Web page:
- AlterEgo comprises of a device and a computing system that can read and transcribe your inner voice
- It is made up of a neural network that that uses neuromuscular signals to understand thoughts
- The testing phase revealed an average precision accuracy of 92%!
Computers being able to pick up what a person is thinking has been so far a product of our imagination. We used to look at these other worldly concepts in movies, or read about them in books, and our imagination used to soar.
Those fictional worlds are inching closer to becoming real-life application.
Researchers at MIT have developed a device and a computing system (together called AlterEgo) that picks up the words you don’t say aloud but vocalise internally. According to MIT’s blog post, “electrodes in the device pick up neuromuscular signals in the jaw and face that are triggered by internal verbalizations — saying words “in your head” — but are undetectable to the human eye”.
The researchers conduced several experiments on test subjects to see how the system performed in different situations. In one example, the system picked up the thoughts of a chess opponent and read off almost all his moves!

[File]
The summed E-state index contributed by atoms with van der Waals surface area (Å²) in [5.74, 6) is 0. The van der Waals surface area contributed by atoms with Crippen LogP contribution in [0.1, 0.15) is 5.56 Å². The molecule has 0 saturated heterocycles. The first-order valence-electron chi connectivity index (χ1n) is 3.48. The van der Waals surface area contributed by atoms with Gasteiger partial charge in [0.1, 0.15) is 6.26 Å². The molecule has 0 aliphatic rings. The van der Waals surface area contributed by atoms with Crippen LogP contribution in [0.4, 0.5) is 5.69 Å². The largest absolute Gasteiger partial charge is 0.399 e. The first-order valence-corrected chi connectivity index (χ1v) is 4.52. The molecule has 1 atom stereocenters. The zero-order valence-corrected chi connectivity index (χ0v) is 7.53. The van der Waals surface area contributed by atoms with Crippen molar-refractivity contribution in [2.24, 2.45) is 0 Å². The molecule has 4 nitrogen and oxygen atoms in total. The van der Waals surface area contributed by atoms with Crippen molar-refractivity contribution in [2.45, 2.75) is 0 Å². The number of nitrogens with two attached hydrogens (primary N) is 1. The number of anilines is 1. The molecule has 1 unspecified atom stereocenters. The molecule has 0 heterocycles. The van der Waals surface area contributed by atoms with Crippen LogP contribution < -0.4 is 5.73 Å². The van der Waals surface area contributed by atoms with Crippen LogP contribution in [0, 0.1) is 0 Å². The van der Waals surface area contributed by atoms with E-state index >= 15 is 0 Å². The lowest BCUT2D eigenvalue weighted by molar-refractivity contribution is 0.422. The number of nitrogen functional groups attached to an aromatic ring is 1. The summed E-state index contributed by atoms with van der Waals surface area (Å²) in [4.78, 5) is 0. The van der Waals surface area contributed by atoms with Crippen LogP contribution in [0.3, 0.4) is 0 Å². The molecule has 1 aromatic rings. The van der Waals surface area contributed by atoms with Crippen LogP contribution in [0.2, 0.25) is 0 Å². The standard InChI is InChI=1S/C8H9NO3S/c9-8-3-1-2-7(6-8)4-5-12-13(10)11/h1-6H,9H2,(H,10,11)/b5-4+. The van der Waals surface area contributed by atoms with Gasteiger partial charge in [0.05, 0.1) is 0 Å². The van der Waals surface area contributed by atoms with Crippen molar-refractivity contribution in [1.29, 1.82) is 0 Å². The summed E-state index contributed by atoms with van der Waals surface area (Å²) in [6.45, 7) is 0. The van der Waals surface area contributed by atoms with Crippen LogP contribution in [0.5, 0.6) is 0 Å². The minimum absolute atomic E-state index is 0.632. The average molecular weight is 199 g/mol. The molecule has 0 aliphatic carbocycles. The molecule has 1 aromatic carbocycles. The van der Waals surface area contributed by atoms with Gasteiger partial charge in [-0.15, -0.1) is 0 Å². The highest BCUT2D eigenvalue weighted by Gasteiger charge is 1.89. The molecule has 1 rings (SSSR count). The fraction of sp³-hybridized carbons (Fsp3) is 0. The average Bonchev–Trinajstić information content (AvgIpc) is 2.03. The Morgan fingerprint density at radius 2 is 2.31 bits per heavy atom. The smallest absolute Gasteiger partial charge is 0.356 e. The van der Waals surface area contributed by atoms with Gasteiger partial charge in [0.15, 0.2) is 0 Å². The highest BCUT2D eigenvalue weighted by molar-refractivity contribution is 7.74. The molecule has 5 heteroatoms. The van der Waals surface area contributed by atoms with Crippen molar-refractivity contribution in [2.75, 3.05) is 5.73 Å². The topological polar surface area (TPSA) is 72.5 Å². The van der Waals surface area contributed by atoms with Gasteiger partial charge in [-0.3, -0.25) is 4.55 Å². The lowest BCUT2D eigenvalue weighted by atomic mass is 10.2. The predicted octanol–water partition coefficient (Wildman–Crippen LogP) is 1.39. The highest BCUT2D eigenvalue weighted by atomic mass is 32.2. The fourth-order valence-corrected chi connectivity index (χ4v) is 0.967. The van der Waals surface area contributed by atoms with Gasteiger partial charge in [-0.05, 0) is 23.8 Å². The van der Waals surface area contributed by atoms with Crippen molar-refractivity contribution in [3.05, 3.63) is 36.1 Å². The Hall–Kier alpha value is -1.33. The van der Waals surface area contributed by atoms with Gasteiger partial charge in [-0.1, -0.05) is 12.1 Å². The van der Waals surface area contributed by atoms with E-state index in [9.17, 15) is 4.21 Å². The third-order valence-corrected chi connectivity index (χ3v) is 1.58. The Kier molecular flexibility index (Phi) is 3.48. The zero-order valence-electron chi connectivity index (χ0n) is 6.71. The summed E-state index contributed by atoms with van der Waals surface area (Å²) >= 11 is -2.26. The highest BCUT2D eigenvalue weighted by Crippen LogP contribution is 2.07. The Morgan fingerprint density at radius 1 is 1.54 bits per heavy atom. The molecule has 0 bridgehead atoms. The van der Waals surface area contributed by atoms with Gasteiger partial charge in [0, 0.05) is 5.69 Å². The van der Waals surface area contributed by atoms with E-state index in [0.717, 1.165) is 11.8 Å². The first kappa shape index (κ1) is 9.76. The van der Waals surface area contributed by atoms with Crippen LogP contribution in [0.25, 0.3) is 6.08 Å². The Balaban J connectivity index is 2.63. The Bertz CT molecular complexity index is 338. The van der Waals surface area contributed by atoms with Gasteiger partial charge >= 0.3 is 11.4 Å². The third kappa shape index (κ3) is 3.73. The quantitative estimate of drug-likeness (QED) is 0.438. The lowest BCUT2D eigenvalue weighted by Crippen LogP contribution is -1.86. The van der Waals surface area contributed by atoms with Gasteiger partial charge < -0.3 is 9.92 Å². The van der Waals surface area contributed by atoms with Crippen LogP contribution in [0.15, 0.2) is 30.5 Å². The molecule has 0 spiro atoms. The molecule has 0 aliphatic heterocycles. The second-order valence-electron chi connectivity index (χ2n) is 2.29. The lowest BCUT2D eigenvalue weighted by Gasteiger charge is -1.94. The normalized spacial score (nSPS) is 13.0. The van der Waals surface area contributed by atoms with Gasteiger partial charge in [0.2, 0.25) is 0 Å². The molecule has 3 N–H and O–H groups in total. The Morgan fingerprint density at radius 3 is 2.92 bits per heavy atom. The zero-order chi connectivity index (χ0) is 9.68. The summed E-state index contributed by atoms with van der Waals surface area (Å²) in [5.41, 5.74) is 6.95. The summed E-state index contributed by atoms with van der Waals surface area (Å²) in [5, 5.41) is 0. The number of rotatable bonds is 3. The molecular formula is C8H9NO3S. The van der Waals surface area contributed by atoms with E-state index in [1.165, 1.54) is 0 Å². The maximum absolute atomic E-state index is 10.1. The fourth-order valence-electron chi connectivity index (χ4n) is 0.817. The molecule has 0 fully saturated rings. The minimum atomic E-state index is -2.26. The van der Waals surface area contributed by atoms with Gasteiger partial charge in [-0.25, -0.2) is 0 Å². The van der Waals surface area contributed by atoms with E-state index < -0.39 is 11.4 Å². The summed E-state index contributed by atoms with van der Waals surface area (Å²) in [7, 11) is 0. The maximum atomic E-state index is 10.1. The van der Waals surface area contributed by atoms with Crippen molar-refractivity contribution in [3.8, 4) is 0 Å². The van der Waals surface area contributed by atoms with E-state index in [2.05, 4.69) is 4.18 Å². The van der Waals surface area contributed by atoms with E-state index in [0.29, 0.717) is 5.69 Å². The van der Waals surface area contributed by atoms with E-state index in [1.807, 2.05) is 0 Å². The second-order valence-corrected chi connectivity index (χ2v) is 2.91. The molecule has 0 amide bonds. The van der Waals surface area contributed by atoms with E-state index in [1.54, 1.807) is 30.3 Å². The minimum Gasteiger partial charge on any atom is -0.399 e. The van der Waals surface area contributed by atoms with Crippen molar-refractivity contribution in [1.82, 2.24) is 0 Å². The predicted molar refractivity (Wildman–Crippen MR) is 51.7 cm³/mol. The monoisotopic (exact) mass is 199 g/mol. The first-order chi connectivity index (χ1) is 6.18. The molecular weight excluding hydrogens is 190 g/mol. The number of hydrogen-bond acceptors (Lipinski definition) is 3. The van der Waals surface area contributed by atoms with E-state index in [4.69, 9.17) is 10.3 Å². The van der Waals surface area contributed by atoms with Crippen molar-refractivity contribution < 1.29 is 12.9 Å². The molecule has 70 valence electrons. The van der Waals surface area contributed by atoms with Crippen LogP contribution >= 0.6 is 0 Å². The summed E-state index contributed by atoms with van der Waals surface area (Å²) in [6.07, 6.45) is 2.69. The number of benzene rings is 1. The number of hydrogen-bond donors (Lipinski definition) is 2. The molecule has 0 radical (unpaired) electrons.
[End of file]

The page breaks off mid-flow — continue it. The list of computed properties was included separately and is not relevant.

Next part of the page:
So how did they go about building this system? The developers built a neural network that searches and identifies correlations between neuromuscular signals and particular words. It even customises to the user’s needs by re-training just the last two layers of the neural network.
The system was tested on 10 subjects and the accuracy of the algorithm, in terms of reading and transcribing the inner words, was a really impressive 92%. Currently the system is still in it’s nascent stages so it’s limited to performing simple tasks like calculating sums, having short conversations. etc.
Check out the device in action below:
Our take on this
Research on “mind reading” algorithms has been going on since a while, dating back to the 19th century! But with the recent boom in technology, this has taken a huge leap forward.
The system will keep getting better as more and more data is accumulated to train the model. Can you imagine the vast uses of this system? If built and utilised properly, it could help deaf people understand what the other person its saying, could be sued for communication in loud places (like airport tarmacs and manufacturing plants), for the military, among many, many other things.
Subscribe to AVBytes here to get regular data science, machine learning and AI updates in your inbox!